Nineteen hospitals in the New York metro area have cesarean rates that exceed 40%, with one hospital reporting a rate of 53%, according to Choices in Childbirth’s New York Guide to a Healthy Birth, 2009-10.
The guide includes cesarean rates at every hospital in all five boroughs, Westchester, Nassau and Suffolk counties from 2000-07.
Bronx, increased by 41%, from 21% in 2000 to 29% in 2007
Highest rate: Weiler Hospital (32%)
Brooklyn increased by 29%, from 25% to 32%
Highest rate: University Hospital of Brooklyn (40%)
Manhattan increased by 30%, from 25% to 32%
Highest rate: Lenox Hill (40%)
Queens increased by 37%, from 25% to 35%
Highest rate: Long Island Jewish Medical Center (40%)
Staten Island increased by 14%, from 29% to 34%
Highest rate: Richmond University Medical Center (45%)
Nassau County increased by 46%, from 28% in 2000 to 42%, in 2007
Highest rate in the county: North Shore University Hospital – Plainview (47%)
Suffolk County increased by 38%, from 31% to 43%
Highest rate: Good Samaritan Hospital, West Islip (49%)
Westchester County increased by 46%, from 30% to 43%
Highest rate at Lawrence Hospital, Bronxville (53%)
Dr. Mitchell Maiman, chairman of obstetrics and gynecology and director of gynecologic oncology at Staten Island University Hospital, told Choices in Childbirth that both the national cesarean rate and New York’s rates are “extremely disturbing” and stressed that patients must be made aware of the relationship between cesarean section rates and quality of care.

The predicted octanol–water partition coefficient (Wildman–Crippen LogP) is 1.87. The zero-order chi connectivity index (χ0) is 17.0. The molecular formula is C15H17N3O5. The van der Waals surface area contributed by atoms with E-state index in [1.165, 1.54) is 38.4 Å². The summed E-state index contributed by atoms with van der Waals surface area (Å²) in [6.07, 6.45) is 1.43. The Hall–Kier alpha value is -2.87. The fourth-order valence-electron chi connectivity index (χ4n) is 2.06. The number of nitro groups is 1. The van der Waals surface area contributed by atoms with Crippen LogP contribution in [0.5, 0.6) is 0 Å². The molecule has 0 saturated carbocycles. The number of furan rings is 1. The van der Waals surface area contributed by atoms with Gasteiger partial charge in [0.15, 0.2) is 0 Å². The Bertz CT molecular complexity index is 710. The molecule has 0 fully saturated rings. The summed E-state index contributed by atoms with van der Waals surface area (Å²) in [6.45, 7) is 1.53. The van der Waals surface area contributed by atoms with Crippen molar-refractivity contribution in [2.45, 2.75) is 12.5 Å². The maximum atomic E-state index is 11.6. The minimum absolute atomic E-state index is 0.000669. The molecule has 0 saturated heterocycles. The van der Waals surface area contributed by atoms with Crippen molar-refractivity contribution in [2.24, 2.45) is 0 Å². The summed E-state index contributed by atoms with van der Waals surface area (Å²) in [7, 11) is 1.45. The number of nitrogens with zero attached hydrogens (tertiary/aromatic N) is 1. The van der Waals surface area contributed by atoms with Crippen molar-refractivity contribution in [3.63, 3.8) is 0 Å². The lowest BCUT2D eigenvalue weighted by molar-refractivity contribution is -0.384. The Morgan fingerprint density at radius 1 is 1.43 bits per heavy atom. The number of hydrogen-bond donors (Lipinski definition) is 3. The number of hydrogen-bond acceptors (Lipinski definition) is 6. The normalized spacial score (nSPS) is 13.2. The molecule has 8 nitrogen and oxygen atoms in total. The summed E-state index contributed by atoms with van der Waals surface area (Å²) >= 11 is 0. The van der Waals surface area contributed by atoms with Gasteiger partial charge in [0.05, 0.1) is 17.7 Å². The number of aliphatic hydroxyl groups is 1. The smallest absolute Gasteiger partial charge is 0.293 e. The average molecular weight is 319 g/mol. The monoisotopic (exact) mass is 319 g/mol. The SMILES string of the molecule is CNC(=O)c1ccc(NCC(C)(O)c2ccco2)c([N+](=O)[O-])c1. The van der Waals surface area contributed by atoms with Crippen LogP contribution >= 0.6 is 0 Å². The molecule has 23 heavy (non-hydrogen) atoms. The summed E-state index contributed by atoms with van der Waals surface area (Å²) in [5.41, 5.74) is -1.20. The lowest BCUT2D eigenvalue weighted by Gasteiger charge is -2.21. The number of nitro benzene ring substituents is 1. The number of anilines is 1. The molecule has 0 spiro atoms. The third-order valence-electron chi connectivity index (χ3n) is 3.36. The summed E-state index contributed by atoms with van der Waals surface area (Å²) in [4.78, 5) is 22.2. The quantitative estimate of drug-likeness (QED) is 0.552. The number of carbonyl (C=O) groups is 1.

Calling for healthcare providers and government officials to begin a discussion of how to deal with the rising cesarean rate, New York Public Advocate Betsy Gotbaum told Choices in Childbirth that “it is time to ask whether New York City has sufficient low-intervention birthing options.”
Elan McAllister, president and co-founder of Choices in Childbirth, reported the following in the organization’s most recent press release:
“Women regularly call our office to share how they have felt confused and betrayed by a medical system that shuts them out of the decision-making process without involving them in the care plan.
“We urge families and the medical community to educate themselves about the risks as well as the benefits of c-section and remember that the highest level of medical intervention is not always required, and is not necessarily the safest option for the mother and child. To that end, Choices in Childbirth is working to collaborate with area hospitals and address this troubling trend.”
Newly-designed Choices in Childbirth web site